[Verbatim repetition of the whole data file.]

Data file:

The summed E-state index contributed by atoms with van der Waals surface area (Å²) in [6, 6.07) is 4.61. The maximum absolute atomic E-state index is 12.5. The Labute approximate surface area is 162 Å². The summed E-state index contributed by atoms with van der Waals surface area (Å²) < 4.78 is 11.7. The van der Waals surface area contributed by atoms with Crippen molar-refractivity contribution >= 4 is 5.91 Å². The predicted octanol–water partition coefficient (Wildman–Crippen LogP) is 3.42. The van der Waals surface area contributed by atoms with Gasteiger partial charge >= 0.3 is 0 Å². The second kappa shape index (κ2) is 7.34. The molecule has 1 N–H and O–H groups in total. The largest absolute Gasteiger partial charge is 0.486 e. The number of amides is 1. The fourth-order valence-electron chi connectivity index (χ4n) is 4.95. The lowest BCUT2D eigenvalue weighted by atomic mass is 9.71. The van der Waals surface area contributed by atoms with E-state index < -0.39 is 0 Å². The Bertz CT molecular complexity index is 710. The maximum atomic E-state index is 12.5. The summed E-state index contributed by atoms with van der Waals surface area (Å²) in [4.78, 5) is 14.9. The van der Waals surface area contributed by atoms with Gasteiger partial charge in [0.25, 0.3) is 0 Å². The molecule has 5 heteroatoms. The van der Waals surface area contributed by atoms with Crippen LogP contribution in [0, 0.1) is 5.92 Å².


The summed E-state index contributed by atoms with van der Waals surface area (Å²) in [6, 6.07) is 4.61. The maximum absolute atomic E-state index is 12.5. The Labute approximate surface area is 162 Å². The summed E-state index contributed by atoms with van der Waals surface area (Å²) < 4.78 is 11.7. The van der Waals surface area contributed by atoms with Crippen molar-refractivity contribution >= 4 is 5.91 Å². The predicted octanol–water partition coefficient (Wildman–Crippen LogP) is 3.42. The van der Waals surface area contributed by atoms with Gasteiger partial charge >= 0.3 is 0 Å². The second kappa shape index (κ2) is 7.34. The molecule has 1 N–H and O–H groups in total. The largest absolute Gasteiger partial charge is 0.486 e. The number of amides is 1. The fourth-order valence-electron chi connectivity index (χ4n) is 4.95. The lowest BCUT2D eigenvalue weighted by atomic mass is 9.71. The van der Waals surface area contributed by atoms with E-state index < -0.39 is 0 Å². The Bertz CT molecular complexity index is 710. The maximum atomic E-state index is 12.5. The summed E-state index contributed by atoms with van der Waals surface area (Å²) in [4.78, 5) is 14.9. The van der Waals surface area contributed by atoms with Gasteiger partial charge in [0.25, 0.3) is 0 Å². The molecule has 5 heteroatoms. The van der Waals surface area contributed by atoms with Crippen LogP contribution in [0, 0.1) is 5.92 Å².